Adventurous Me: Time for IPM17! Can’t wait!
Lazy Me: Is there anything that I can make that just has two seams?
Economical Me: Don’t you be buying anymore fabric now. You know it’s taking over the living room!
Adventurous Me: I wonder what I can make? Which contests? I’d love to make something for all of them.
Lazy Me: You’ve got to be joking – be realistic!
Adventurous Me: Yeah, okay I’ve only got a few weeks.
Economical Me: You know that Grainline Moss skirt you love, how about making another one of those. I’ve even got the perfect fabric….
Adventurous Me: Really! That’s just making the same as something I’ve already got – you know I just can’t do that!
Lazy Me: Sounds ideal to me. I’m all for making life easy!
Adventurous Me: But, but, that’s just boring! Dull, dull, dull! Oh hang on…..I’ve got an idea!
Lazy Me: Oh no! I can guess what’s coming!
Economical Me: Don’t forget that stash fabric! That beautiful purple corduroy is just waiting for you.
Adventurous Me: How about a Moss skirt, with different pockets? I really fancy some welt zip pockets. And that qualifies my make for the Hack It! contest.
Lazy Me: Pah, zips – you’re going to regret that!
Economical Me: Fine by me! At least we’re not after more fabric.
Adventurous Me: But, I just need a top to go with the skirt. Seriously, I NEED more purple clothes.
Lazy Me: You just don’t give up do you?
Economical Me: I need a lie down!
Hack One – Grainline Moss Skirt:
After a little deliberation (see above), I decided to make a Grainline Moss skirt hack. I have already sewn this skirt before and it is one of the most worn garments in my wardrobe, probably because it is perfect for work. I’ve always had plans to sew another one; it is a well-drafted pattern which suits my wardrobe. I’m not sure why have simply not got round to it, until now. I picked up the fabric for my skirt at Birmingham Market at the Sew Brum event. It is a cotton corduroy and I think it may be a second as occasionally the print is a little off and I see some white areas in the pattern. I think I managed to steer round these during the cutting steps.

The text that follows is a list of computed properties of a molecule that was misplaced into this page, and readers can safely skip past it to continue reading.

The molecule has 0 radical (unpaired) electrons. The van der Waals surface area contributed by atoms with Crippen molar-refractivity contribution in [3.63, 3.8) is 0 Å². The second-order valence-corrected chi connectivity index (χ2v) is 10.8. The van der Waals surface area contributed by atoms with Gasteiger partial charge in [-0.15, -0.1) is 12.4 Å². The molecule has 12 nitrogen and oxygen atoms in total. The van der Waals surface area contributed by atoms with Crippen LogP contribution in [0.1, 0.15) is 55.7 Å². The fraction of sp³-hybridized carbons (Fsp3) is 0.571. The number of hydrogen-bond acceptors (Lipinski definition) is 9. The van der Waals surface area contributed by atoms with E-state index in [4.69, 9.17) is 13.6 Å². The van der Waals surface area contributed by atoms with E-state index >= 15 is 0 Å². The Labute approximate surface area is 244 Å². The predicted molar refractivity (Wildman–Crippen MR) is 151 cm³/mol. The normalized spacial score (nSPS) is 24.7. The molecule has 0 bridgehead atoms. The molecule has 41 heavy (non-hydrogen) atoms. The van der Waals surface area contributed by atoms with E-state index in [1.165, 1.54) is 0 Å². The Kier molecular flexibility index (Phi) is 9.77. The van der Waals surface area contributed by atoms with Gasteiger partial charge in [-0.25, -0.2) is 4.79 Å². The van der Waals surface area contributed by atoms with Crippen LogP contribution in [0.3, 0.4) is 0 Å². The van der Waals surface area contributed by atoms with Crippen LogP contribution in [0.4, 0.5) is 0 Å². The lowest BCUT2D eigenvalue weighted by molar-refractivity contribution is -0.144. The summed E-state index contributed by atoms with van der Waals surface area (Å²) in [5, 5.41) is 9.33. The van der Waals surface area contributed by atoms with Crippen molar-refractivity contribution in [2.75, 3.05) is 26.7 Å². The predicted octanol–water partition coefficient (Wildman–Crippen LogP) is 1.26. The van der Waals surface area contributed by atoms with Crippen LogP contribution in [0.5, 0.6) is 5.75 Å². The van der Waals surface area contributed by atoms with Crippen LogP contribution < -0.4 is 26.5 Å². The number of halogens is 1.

The original pockets on the Moss skirt are deep pockets with diagonal openings. I love them, but I’ve seen so many skirts with welt zip pockets that I really wanted to try incorporating these into one of my makes.
It may seem like a simple modification to just change the pockets, but absolutely not! I had to change not just the shape of the pocket pieces but also the front of the skirt.
Somehow I then had to figure out how I was going to sew the pockets as I was really deviating from the pattern instructions. Fortunately, after a search on youtube I found a great video by Gretchen Hirsch on zipped welt pockets. The video shows how organza can be used to minimise the bulk on the welt and I used this technique for my pockets.
There was one disappointment with the video and that was that Gertie used some special pocket zips by Coats. I tried to find some online, but couldn’t find anything in the UK. I bought some standard closed one end zips and because I knew that it would be more likely that there would be a small hole at the open end of the zip, I positioned a strip of my corduroy fabric behind the zip to make this look tidier. I didn’t want to make the whole pocket from the corduroy as I thought that might be a bit bulky. I’m rather pleased with how the pockets turned out. Here are a few photos of my pockets during construction. I must admit did suffer from “enthusiasm fade” for sewing zips during this make. I’m not sure I’ve ever sewed three zips in quick succession like that!
One of the features I like so much about this skirt is the graded waistband. That pattern piece has so many pin holes in it now I may have to re-trace it since I’m adding this waistband to virtually all my makes now! This type of waistband seems to fit me so much better.